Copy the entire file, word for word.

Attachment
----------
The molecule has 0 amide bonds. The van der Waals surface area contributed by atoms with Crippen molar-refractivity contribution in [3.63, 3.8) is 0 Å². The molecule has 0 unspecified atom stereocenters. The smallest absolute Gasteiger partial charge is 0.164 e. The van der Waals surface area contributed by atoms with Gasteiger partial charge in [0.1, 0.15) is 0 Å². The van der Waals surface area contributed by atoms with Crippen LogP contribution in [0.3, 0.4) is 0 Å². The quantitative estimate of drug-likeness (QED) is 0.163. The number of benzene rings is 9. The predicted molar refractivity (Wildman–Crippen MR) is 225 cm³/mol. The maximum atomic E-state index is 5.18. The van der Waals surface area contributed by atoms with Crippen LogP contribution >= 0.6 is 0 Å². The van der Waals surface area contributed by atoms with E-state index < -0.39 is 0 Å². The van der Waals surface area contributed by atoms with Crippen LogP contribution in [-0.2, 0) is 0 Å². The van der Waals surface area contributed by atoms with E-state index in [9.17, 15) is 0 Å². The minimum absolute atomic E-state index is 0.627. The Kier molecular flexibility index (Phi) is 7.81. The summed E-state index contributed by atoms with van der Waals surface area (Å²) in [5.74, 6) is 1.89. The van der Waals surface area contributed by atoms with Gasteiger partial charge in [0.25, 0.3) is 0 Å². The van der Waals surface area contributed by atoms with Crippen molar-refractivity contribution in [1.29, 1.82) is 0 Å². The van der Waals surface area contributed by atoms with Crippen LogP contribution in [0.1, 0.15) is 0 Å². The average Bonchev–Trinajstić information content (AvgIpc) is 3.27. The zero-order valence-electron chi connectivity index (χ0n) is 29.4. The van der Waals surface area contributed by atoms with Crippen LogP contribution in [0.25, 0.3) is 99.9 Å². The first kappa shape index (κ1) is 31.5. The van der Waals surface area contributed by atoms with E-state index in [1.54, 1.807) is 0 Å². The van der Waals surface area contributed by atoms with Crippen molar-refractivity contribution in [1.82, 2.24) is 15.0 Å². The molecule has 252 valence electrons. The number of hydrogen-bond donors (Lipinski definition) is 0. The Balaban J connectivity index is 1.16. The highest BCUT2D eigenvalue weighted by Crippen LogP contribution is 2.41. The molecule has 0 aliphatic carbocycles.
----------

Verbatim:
The molecule has 0 amide bonds. The van der Waals surface area contributed by atoms with Crippen molar-refractivity contribution in [3.63, 3.8) is 0 Å². The molecule has 0 unspecified atom stereocenters. The smallest absolute Gasteiger partial charge is 0.164 e. The van der Waals surface area contributed by atoms with Gasteiger partial charge in [0.1, 0.15) is 0 Å². The van der Waals surface area contributed by atoms with Crippen LogP contribution in [0.3, 0.4) is 0 Å². The quantitative estimate of drug-likeness (QED) is 0.163. The number of benzene rings is 9. The predicted molar refractivity (Wildman–Crippen MR) is 225 cm³/mol. The maximum atomic E-state index is 5.18. The van der Waals surface area contributed by atoms with Crippen LogP contribution >= 0.6 is 0 Å². The van der Waals surface area contributed by atoms with E-state index < -0.39 is 0 Å². The van der Waals surface area contributed by atoms with Crippen LogP contribution in [-0.2, 0) is 0 Å². The van der Waals surface area contributed by atoms with E-state index in [9.17, 15) is 0 Å². The minimum absolute atomic E-state index is 0.627. The Kier molecular flexibility index (Phi) is 7.81. The summed E-state index contributed by atoms with van der Waals surface area (Å²) in [5.74, 6) is 1.89. The van der Waals surface area contributed by atoms with Gasteiger partial charge in [0.25, 0.3) is 0 Å². The van der Waals surface area contributed by atoms with Crippen molar-refractivity contribution in [1.29, 1.82) is 0 Å². The van der Waals surface area contributed by atoms with Crippen LogP contribution in [0.1, 0.15) is 0 Å². The average Bonchev–Trinajstić information content (AvgIpc) is 3.27. The zero-order valence-electron chi connectivity index (χ0n) is 29.4. The van der Waals surface area contributed by atoms with Crippen LogP contribution in [0.25, 0.3) is 99.9 Å². The first kappa shape index (κ1) is 31.5. The van der Waals surface area contributed by atoms with E-state index in [1.54, 1.807) is 0 Å². The van der Waals surface area contributed by atoms with Crippen molar-refractivity contribution in [1.82, 2.24) is 15.0 Å². The molecule has 252 valence electrons. The number of hydrogen-bond donors (Lipinski definition) is 0. The Balaban J connectivity index is 1.16. The highest BCUT2D eigenvalue weighted by Crippen LogP contribution is 2.41. The molecule has 0 aliphatic carbocycles.